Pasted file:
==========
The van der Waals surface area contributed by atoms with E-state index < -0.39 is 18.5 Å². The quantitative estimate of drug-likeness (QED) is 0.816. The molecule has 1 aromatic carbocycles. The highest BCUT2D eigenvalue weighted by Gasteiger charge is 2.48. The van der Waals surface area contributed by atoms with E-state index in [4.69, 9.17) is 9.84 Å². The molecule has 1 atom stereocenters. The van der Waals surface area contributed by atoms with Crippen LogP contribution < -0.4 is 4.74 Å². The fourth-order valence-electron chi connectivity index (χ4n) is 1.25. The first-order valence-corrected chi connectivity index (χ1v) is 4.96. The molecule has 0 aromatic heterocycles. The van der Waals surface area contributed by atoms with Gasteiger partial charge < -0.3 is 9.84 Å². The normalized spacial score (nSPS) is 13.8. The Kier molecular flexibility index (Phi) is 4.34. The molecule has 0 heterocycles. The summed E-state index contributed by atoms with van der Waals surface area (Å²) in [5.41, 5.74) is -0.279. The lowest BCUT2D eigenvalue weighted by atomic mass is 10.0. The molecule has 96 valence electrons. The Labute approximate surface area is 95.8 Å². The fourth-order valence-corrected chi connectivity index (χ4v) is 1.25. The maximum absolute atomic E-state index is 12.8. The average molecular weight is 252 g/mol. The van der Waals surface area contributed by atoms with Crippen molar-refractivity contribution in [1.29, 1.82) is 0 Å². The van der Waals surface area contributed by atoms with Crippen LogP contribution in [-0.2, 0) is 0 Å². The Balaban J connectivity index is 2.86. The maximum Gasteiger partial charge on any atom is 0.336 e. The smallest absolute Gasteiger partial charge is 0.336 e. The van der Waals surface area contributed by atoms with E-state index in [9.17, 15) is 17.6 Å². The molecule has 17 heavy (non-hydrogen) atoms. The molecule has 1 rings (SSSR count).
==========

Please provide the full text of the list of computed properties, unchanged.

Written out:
The van der Waals surface area contributed by atoms with E-state index < -0.39 is 18.5 Å². The quantitative estimate of drug-likeness (QED) is 0.816. The molecule has 1 aromatic carbocycles. The highest BCUT2D eigenvalue weighted by Gasteiger charge is 2.48. The van der Waals surface area contributed by atoms with E-state index in [4.69, 9.17) is 9.84 Å². The molecule has 1 atom stereocenters. The van der Waals surface area contributed by atoms with Crippen LogP contribution < -0.4 is 4.74 Å². The fourth-order valence-electron chi connectivity index (χ4n) is 1.25. The first-order valence-corrected chi connectivity index (χ1v) is 4.96. The molecule has 0 aromatic heterocycles. The van der Waals surface area contributed by atoms with Gasteiger partial charge < -0.3 is 9.84 Å². The normalized spacial score (nSPS) is 13.8. The Kier molecular flexibility index (Phi) is 4.34. The molecule has 0 heterocycles. The summed E-state index contributed by atoms with van der Waals surface area (Å²) in [5.41, 5.74) is -0.279. The lowest BCUT2D eigenvalue weighted by atomic mass is 10.0. The molecule has 96 valence electrons. The Labute approximate surface area is 95.8 Å². The fourth-order valence-corrected chi connectivity index (χ4v) is 1.25. The maximum absolute atomic E-state index is 12.8. The average molecular weight is 252 g/mol. The van der Waals surface area contributed by atoms with Crippen molar-refractivity contribution in [1.29, 1.82) is 0 Å². The van der Waals surface area contributed by atoms with Crippen LogP contribution in [-0.2, 0) is 0 Å². The Balaban J connectivity index is 2.86. The maximum Gasteiger partial charge on any atom is 0.336 e. The smallest absolute Gasteiger partial charge is 0.336 e. The van der Waals surface area contributed by atoms with E-state index in [9.17, 15) is 17.6 Å². The molecule has 17 heavy (non-hydrogen) atoms. The molecule has 1 rings (SSSR count).